Council reconsidering tech agreement

Minneapolis officials are looking to better use a large IT contract.

John Hageman

The Minneapolis City Council is calling for more oversight on how it spends its money on information technology.
The city outsources some of its day-to-day information technology services to Unisys, which provides technical expertise and information systems and runs the cityâÄôs desktop computers. All in all, itâÄôs a multi-million dollar investment that was first implemented in 2003.
But some Councilmembers are concerned that they arenâÄôt getting enough bang for their buck with the current deal.
As a result, the Council passed a motion April 15 that requires the Information Services Policy Steering Group to meet monthly and report to the Ways and Means Committee to discuss the contract.
The Business Information Services department will also prepare a quarterly report on ways to make the most of the wireless Internet contract.
The city pays $1.25 million per year to Minnetonka-based USI Wireless to provide services like fire department communication. But it only uses $112,000 of that contract annually, according to Otto Doll, the cityâÄôs chief information officer.
The city needs to start making the most of that deal, âÄúotherwise, weâÄôre just throwing money out the window,âÄù Council President Barbara Johnson said.
On April 1, the council blocked an additional $750,000 in change orders âÄìâÄì one-time expenses not written in the contract that are worth up to $50,000 âÄìâÄì to Unisys for the remainder of 2011.
But the Council voted last week to reverse that vote because of concerns that denying the funds would disrupt city departmentsâÄô IT functions.
Although the contract only calls for $1 million in change orders, the city has approved almost $3 million worth of orders to Unisys since 2008.
Those expenses include server upgrades and moving equipment to new offices. Most Councilmembers saw the vote as a necessary step to keep the city departmentsâÄô projects moving but remained skeptical about the deal.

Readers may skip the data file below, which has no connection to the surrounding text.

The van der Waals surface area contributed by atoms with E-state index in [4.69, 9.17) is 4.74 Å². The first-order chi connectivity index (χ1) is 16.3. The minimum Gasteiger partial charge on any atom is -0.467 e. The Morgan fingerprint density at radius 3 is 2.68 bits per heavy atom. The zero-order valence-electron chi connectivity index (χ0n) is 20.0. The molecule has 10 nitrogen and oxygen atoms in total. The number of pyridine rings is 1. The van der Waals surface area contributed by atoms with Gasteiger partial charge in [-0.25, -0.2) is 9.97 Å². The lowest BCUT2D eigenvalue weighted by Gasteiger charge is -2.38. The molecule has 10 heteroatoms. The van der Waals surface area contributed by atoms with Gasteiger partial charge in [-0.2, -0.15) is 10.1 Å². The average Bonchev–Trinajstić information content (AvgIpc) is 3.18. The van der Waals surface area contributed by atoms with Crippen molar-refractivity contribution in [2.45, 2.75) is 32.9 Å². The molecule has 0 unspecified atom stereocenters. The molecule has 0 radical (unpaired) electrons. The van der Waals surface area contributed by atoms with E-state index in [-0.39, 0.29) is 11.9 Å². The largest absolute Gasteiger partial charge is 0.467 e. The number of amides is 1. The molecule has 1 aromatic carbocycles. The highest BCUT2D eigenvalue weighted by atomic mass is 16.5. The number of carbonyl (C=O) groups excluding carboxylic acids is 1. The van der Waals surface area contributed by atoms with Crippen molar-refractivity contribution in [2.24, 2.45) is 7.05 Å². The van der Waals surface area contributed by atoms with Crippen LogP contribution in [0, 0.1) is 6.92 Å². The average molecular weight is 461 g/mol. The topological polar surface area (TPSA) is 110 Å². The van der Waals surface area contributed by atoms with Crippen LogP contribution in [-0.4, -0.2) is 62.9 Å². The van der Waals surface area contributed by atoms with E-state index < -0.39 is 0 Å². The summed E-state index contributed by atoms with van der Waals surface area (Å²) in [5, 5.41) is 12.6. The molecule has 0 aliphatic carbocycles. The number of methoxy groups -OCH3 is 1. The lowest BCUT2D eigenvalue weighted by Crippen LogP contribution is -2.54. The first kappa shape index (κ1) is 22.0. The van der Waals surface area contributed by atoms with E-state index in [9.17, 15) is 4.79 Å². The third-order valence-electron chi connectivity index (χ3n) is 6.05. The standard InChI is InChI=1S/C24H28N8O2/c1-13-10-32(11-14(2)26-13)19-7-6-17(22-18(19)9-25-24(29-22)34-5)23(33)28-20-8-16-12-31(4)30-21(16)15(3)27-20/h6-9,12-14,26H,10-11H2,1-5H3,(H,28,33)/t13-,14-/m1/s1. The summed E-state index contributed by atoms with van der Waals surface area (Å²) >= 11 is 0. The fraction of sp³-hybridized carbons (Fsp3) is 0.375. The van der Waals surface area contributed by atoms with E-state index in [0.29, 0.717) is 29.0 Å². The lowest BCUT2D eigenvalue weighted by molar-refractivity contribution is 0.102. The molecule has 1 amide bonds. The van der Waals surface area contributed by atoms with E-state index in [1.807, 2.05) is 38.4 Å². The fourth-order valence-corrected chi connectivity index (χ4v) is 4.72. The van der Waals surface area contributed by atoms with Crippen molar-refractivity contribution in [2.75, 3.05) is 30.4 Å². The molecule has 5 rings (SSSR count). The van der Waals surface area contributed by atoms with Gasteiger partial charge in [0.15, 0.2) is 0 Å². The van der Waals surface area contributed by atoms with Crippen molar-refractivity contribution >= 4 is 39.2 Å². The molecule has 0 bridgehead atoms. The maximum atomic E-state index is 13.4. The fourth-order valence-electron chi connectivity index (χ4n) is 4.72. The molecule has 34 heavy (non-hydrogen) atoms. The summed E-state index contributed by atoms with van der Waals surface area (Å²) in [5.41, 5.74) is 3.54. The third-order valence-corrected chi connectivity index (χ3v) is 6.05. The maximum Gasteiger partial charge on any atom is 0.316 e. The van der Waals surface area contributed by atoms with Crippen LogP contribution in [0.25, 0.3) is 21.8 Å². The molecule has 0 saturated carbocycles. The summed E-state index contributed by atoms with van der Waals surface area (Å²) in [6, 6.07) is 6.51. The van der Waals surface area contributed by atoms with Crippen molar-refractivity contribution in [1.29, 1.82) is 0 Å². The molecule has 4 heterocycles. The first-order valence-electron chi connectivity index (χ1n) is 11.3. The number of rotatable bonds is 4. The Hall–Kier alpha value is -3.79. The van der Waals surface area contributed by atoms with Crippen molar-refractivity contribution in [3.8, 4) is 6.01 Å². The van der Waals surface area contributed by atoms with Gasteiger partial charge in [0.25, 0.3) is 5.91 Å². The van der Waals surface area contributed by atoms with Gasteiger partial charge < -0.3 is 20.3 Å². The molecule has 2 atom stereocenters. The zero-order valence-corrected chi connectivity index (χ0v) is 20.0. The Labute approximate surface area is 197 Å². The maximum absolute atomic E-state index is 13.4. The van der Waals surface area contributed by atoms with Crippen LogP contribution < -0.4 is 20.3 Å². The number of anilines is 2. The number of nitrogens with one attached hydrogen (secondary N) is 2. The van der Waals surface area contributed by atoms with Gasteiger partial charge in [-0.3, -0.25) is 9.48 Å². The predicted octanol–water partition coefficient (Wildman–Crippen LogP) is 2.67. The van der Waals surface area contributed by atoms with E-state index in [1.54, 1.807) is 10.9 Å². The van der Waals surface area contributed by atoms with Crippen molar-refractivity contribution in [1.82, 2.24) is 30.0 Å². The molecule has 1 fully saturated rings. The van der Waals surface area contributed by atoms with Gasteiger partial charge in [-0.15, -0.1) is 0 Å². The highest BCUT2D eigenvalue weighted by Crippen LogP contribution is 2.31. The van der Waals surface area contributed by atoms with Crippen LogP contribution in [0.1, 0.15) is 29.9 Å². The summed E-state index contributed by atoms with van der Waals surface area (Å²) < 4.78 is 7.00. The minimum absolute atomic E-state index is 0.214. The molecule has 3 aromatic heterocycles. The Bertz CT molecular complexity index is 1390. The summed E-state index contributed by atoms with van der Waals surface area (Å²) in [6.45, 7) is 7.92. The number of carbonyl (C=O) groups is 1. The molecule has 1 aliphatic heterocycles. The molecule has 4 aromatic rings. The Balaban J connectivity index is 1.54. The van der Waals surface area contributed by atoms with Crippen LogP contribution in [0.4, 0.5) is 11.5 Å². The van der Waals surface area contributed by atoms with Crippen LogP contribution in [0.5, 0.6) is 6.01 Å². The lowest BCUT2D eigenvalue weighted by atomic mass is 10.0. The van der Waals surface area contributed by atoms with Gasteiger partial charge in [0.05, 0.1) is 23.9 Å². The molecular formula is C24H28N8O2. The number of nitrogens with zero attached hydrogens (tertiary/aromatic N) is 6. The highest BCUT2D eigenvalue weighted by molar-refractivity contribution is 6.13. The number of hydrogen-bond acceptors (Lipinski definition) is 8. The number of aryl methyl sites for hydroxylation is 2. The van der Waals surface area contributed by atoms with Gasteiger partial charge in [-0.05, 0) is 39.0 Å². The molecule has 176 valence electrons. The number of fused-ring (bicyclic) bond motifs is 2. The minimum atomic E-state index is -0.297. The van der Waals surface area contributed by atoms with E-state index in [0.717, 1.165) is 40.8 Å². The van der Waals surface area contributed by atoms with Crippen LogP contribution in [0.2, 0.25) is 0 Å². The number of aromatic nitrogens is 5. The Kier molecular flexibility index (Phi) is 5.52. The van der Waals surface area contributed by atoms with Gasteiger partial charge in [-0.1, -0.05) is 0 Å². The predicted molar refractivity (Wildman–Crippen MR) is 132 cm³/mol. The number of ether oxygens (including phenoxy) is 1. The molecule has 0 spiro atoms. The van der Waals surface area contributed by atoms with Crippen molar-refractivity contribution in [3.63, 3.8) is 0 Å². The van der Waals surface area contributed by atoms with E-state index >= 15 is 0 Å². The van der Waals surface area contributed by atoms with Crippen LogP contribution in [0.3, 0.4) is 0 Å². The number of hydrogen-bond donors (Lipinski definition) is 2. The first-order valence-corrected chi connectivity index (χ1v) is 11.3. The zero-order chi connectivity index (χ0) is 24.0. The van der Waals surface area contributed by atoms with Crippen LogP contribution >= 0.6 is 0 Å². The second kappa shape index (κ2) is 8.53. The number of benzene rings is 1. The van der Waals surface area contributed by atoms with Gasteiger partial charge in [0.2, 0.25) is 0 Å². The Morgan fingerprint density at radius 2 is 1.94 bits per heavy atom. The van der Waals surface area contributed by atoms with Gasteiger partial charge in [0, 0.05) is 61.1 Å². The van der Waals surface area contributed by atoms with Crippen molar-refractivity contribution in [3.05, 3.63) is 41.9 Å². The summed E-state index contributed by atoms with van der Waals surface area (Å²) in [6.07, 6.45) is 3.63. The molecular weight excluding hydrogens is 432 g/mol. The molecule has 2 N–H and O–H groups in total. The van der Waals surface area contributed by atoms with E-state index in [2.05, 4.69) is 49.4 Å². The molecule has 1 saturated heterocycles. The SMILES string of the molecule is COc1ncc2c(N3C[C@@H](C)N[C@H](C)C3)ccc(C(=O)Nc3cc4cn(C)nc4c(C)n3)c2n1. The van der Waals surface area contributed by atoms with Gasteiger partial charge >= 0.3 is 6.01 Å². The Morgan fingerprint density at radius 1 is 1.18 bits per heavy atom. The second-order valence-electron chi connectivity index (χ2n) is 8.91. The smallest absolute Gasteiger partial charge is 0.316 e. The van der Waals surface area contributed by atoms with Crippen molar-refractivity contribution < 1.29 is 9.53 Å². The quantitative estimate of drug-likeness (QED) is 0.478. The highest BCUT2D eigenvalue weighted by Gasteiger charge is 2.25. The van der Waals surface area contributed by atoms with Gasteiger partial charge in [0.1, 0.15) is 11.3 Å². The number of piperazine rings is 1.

âÄúAs much as my heart says, âÄòOh God, I donâÄôt want to give Unisys another penny,âÄô my head says, âÄòI donâÄôt want this cityâÄôs departments and their IT functions to fail,âÄôâÄù Ward 7 Councilwoman Lisa Goodman said.
Although Ward 2 Councilman Cam Gordon was the only dissenter in FridayâÄôs vote, he wasnâÄôt alone in his concerns about the constant need for unforeseen funds.
âÄúI cannot really imagine that some of these things could not have been anticipated in the contract,âÄù said Johnson, who was one of five council members last year who voted not to extend the Unisys contract.
Last year, the Council voted to extend the five-year, $49 million contract it signed with Unisys in 2008 until 2015.
Doll said there are some misunderstandings about how the contract works, and heâÄôll try to educate Councilmembers on the mechanisms of it in upcoming meetings. He said although the contract only calls for $1 million in change orders, it was anticipated that they would go over.
âÄúWeâÄôve used the meetings in the past to talk about higher level policy issues regarding technology,âÄù Ward 13 Councilwoman Betsy Hodges said. âÄúSo I think this will be an opportunity to do that again.âÄù